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Preventing and Reducing Tobacco Use Among Homeless Youth

Institution: RAND Corporation
Investigator(s): Joan Tucker, Ph.D.
Award Cycle: 2012 (Cycle 21) Grant #: 21RT-0118 Award: $887,816
Subject Area: Disparities /Prevention/ Cessation/ Nicotine Dependence
Award Type: Research Project Awards
Abstracts

Initial Award Abstract

Approximately 70% of unaccompanied homeless youth are current smokers – a rate which is substantially higher than national estimates. The health status of homeless youth is already at high risk due to harsh living environments, poor nutrition, mental disorders, substance abuse, and inadequate access to health care and prevention services. Continued smoking in this lifestyle context promises to put homeless youth on a long-term trajectory of chronically compromised health functioning. A number of studies have examined smoking behaviors and evaluated smoking cessation programs among homeless adults. However, only three studies have examined the correlates of smoking behavior among homeless youth, and none have focused on how to reduce smoking in this population. There are significant gaps in understanding how and why homeless youth smoke, and what targeted treatment strategies might best fit their specific needs.

With input from homeless youth and service providers, the goal of this project is to develop a set of specific, feasible environmental policy and smoking cessation treatment strategies to help homeless youth quit smoking. Our geographic focus will be Los Angeles County; however, findings from this project can help inform similar efforts in other regions of California. The overall aim of this project will be achieved through a three-staged approach that utilizes multiple data sources and mixed methods to achieve a comprehensive understanding of how to best reduce smoking among homeless youth.

The first stage of this project involves using qualitative data to better understand the smoking behavior of homeless youth and gaps in smoking cessation services currently available to this population. We will first conduct focus groups with homeless youth who smoke to obtain information on their smoking behavior, perceived pros and cons of smoking, influences on their smoking, and their interest in quitting. We will then conduct a telephone survey with all shelters and access centers serving homeless youth in Los Angeles County about their current smoking policies, provision of smoking cessation services (if any), interest in providing these services to their clients, and potential barriers to providing these services.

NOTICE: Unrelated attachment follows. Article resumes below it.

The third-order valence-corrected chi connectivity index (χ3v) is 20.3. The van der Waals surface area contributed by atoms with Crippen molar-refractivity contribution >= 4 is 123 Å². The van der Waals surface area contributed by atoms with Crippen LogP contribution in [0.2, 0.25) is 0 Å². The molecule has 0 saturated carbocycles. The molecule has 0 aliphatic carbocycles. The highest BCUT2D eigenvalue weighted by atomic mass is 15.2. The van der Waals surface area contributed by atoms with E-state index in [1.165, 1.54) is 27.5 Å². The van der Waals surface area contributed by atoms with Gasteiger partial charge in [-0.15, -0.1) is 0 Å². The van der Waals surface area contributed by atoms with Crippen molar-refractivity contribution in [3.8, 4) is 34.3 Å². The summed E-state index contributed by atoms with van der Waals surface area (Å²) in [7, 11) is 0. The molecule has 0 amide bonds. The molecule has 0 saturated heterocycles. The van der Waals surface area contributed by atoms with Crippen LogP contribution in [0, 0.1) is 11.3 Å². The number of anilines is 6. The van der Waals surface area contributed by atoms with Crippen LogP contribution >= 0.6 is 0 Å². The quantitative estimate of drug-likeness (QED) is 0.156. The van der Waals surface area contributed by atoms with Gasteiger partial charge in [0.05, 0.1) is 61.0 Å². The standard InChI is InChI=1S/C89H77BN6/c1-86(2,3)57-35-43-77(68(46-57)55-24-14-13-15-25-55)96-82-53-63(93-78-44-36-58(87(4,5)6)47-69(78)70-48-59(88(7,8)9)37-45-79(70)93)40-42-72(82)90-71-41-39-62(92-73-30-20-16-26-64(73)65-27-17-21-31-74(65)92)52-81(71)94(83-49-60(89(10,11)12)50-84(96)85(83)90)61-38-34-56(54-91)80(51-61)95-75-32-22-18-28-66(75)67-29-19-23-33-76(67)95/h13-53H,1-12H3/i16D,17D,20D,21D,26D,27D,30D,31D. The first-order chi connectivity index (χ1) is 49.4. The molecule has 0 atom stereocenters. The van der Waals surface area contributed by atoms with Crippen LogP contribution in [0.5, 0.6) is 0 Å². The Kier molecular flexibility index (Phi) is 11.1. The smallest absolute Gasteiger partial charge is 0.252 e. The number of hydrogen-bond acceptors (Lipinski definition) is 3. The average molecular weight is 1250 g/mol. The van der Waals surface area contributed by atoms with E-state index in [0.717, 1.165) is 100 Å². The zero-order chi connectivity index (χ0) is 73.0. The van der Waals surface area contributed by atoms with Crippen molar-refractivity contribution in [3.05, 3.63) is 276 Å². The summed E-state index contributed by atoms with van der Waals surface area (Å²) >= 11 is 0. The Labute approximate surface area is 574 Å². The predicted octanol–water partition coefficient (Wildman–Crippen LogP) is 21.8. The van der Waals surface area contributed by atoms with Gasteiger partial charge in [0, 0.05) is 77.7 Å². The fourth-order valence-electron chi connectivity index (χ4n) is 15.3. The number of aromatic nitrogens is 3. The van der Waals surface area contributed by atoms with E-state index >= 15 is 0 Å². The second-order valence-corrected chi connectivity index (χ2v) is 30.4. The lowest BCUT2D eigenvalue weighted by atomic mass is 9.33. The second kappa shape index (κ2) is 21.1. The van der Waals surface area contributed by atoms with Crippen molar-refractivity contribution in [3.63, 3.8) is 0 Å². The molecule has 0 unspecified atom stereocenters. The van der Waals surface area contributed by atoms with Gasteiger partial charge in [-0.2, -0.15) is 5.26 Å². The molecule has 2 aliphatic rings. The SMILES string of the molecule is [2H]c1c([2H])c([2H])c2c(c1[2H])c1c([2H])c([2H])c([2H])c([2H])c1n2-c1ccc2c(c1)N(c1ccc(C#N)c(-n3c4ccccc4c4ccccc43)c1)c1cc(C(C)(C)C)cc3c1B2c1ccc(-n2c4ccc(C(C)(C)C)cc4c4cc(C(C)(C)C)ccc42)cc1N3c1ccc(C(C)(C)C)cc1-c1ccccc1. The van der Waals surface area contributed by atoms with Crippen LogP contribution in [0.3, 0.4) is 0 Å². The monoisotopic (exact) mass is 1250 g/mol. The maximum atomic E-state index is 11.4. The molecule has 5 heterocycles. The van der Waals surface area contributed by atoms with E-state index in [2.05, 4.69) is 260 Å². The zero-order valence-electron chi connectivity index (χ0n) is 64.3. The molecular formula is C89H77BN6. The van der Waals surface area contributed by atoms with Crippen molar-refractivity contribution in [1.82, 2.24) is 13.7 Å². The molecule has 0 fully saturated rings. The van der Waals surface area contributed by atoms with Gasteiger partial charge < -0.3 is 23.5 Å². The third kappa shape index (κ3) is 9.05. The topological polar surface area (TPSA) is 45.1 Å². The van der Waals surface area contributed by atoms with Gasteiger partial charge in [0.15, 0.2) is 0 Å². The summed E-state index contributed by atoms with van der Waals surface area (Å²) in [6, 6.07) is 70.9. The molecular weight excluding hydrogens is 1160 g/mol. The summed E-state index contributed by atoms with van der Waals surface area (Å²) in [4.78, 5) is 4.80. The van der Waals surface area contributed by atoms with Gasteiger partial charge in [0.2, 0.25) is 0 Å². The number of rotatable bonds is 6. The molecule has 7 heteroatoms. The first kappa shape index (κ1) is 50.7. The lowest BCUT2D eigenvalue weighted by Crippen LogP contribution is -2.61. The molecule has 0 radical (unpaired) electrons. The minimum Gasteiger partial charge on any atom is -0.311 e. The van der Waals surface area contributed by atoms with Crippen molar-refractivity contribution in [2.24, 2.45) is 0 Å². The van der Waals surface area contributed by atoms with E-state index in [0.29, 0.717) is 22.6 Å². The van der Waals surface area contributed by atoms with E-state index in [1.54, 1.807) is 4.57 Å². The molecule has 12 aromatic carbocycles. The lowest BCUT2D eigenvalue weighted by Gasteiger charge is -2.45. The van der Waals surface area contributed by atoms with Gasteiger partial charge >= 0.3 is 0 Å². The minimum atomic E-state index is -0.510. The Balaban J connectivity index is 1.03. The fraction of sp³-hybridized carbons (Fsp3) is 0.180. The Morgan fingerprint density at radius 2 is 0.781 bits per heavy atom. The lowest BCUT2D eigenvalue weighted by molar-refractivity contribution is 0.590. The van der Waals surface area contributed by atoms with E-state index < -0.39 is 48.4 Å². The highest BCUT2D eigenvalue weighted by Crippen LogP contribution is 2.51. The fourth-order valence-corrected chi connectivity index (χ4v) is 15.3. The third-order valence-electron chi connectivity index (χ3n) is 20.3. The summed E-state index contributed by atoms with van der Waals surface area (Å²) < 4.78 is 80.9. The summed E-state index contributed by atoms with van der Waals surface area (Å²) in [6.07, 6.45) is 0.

The second stage of this project involves using quantitative data to: a) obtain information on the prevalence of past month smoking, nicotine dependence, and readiness to quit among homeless youth, including among key demographic subgroups (e.g,. by gender, race/ethnicity, and sexual orientation); b) identify correlates of past month smoking, nicotine dependence, and readiness to quit; and c) identify characteristics that differentiate youth who are interested vs. not interested in utilizing different smoking cessation services. We will analyze data from two surveys (one existing, the other conducted specifically for this project) of over 600 homeless youth in Los Angeles County.

The third stage of this project involves developing recommendations for environmental policy and smoking cessation treatment strategies to reduce smoking among homeless youth. These recommendations will be informed by findings from the focus groups, service provider telephone survey, and surveys of homeless youth, as well as a state-of-the-science literature review on smoking cessation and prevention services for youth and the delivery of smoking cessation treatments in community-based settings. We will conduct one-on-one expert interviews with service providers to obtain feedback on these recommendations, revise the recommendations in light of their feedback, and disseminate a final report to key stakeholders.

After the successful completion of the proposed project, we will seek funding to implement and pilot test a first-of-its-kind multi-level quit smoking program for homeless youth in Los Angeles County.